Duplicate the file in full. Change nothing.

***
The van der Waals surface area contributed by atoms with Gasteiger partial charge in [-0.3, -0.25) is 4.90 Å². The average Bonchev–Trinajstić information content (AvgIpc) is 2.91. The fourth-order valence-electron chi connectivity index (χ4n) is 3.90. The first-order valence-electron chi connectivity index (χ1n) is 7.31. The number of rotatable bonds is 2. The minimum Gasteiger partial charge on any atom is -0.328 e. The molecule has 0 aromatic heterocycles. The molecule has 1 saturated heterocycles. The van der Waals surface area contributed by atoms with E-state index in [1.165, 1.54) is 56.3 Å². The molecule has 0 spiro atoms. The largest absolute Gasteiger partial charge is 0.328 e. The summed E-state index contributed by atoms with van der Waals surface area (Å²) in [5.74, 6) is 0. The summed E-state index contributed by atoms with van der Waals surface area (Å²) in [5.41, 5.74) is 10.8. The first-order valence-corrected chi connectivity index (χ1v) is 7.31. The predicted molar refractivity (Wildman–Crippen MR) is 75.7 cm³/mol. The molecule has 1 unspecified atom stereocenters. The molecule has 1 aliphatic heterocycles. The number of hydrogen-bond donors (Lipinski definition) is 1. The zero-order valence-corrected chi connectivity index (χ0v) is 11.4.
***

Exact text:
The van der Waals surface area contributed by atoms with Gasteiger partial charge in [-0.3, -0.25) is 4.90 Å². The average Bonchev–Trinajstić information content (AvgIpc) is 2.91. The fourth-order valence-electron chi connectivity index (χ4n) is 3.90. The first-order valence-electron chi connectivity index (χ1n) is 7.31. The number of rotatable bonds is 2. The minimum Gasteiger partial charge on any atom is -0.328 e. The molecule has 0 aromatic heterocycles. The molecule has 1 saturated heterocycles. The van der Waals surface area contributed by atoms with E-state index in [1.165, 1.54) is 56.3 Å². The molecule has 0 spiro atoms. The largest absolute Gasteiger partial charge is 0.328 e. The summed E-state index contributed by atoms with van der Waals surface area (Å²) in [5.74, 6) is 0. The summed E-state index contributed by atoms with van der Waals surface area (Å²) in [5.41, 5.74) is 10.8. The first-order valence-corrected chi connectivity index (χ1v) is 7.31. The predicted molar refractivity (Wildman–Crippen MR) is 75.7 cm³/mol. The molecule has 1 unspecified atom stereocenters. The molecule has 1 aliphatic heterocycles. The number of hydrogen-bond donors (Lipinski definition) is 1. The zero-order valence-corrected chi connectivity index (χ0v) is 11.4.